Romania’s centre-left government approved new judicial codes on Wednesday, hoping to align its criminal and civil proceedings to European standards and end anti-corruption monitoring by Brussels.
Earlier this month, the European Commission said Romania had taken “backward steps” in fighting corruption over the last year, urging it to amend the judicial codes and do more to fight corruption ahead of full-year assessments in July.
The replacement for the criminal code, the current version of which dates back to the 1960s, a time of communist repression has been advocated by Brussels and pro-democracy groups in Romania, seen as the bloc’s most corrupt state after Bulgaria.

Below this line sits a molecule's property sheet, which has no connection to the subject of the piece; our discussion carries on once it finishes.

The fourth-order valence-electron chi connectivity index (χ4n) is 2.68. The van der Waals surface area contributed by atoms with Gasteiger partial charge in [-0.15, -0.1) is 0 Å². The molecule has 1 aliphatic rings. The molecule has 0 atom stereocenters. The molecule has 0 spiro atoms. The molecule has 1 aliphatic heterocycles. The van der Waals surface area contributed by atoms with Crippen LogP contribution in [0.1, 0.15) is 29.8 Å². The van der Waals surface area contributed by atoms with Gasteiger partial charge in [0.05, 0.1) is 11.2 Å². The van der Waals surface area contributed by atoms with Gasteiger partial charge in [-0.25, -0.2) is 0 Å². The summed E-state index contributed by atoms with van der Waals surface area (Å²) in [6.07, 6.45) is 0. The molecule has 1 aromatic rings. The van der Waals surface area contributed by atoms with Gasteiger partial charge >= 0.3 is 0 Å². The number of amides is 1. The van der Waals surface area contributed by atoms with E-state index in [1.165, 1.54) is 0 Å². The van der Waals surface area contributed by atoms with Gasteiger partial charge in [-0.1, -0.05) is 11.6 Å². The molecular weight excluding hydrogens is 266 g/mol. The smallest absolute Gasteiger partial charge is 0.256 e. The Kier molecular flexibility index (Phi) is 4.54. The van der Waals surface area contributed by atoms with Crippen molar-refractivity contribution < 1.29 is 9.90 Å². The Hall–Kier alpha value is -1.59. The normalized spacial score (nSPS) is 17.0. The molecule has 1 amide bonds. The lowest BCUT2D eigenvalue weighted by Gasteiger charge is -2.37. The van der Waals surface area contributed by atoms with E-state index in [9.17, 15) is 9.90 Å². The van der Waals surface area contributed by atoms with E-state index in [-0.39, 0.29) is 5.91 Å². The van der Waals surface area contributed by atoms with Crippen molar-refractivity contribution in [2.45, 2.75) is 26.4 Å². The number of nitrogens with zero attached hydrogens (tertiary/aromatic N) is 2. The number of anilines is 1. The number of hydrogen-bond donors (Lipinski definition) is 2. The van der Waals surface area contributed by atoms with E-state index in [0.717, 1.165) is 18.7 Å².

Bucharest’s new government, which won power in a November election, has pledged to revive the fight against corruption after the previous centrist cabinet let reforms slide following Romania’s EU accession in 2007.
“This will practically modernise the Romanian judicial system. It is in line with the EU stance to see these bills finalised and lift monitoring,” Prime Minister Emil Boc said.
Political observers say the criminal and civil codes are a test of Boc’s coalition government’s ability to agree on anti-corruption efforts, which may be stymied by divisions between ruling groupings.
Boc said the amendments would reduce lengthy trials, reduce trial costs and protect civil rights.